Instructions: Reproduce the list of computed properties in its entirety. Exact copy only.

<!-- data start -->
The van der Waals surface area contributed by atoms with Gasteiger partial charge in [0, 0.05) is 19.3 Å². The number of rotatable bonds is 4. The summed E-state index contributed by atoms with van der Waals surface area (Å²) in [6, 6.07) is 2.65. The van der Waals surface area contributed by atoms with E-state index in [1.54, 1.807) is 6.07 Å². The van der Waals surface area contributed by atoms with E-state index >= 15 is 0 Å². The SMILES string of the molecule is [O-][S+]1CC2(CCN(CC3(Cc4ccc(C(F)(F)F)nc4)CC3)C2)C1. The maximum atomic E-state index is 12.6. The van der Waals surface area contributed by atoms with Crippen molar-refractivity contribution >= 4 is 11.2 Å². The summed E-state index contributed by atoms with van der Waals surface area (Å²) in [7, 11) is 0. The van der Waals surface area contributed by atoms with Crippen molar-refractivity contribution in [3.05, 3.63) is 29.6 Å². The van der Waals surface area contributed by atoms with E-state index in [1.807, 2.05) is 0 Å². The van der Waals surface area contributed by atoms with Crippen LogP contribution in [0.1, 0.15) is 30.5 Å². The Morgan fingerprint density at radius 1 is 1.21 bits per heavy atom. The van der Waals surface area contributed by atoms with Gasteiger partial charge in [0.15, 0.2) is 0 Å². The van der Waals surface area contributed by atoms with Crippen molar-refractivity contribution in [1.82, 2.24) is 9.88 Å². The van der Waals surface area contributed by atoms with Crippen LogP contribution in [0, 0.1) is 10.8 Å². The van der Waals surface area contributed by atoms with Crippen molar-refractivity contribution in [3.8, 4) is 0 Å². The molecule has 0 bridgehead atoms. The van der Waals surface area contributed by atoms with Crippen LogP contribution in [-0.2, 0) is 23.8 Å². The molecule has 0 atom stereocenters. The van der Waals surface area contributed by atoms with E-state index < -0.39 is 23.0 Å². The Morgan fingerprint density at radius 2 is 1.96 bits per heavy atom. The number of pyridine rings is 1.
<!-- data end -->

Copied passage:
The van der Waals surface area contributed by atoms with Gasteiger partial charge in [0, 0.05) is 19.3 Å². The number of rotatable bonds is 4. The summed E-state index contributed by atoms with van der Waals surface area (Å²) in [6, 6.07) is 2.65. The van der Waals surface area contributed by atoms with E-state index in [1.54, 1.807) is 6.07 Å². The van der Waals surface area contributed by atoms with E-state index >= 15 is 0 Å². The SMILES string of the molecule is [O-][S+]1CC2(CCN(CC3(Cc4ccc(C(F)(F)F)nc4)CC3)C2)C1. The maximum atomic E-state index is 12.6. The van der Waals surface area contributed by atoms with Crippen molar-refractivity contribution >= 4 is 11.2 Å². The summed E-state index contributed by atoms with van der Waals surface area (Å²) in [7, 11) is 0. The van der Waals surface area contributed by atoms with Crippen molar-refractivity contribution in [3.05, 3.63) is 29.6 Å². The van der Waals surface area contributed by atoms with E-state index in [1.807, 2.05) is 0 Å². The van der Waals surface area contributed by atoms with Crippen LogP contribution in [0.1, 0.15) is 30.5 Å². The Morgan fingerprint density at radius 1 is 1.21 bits per heavy atom. The van der Waals surface area contributed by atoms with Gasteiger partial charge in [0.15, 0.2) is 0 Å². The van der Waals surface area contributed by atoms with Crippen molar-refractivity contribution in [1.82, 2.24) is 9.88 Å². The van der Waals surface area contributed by atoms with Crippen LogP contribution in [0, 0.1) is 10.8 Å². The van der Waals surface area contributed by atoms with Crippen molar-refractivity contribution in [3.8, 4) is 0 Å². The molecule has 0 bridgehead atoms. The van der Waals surface area contributed by atoms with Crippen LogP contribution in [-0.2, 0) is 23.8 Å². The molecule has 0 atom stereocenters. The van der Waals surface area contributed by atoms with E-state index < -0.39 is 23.0 Å². The Morgan fingerprint density at radius 2 is 1.96 bits per heavy atom. The number of pyridine rings is 1.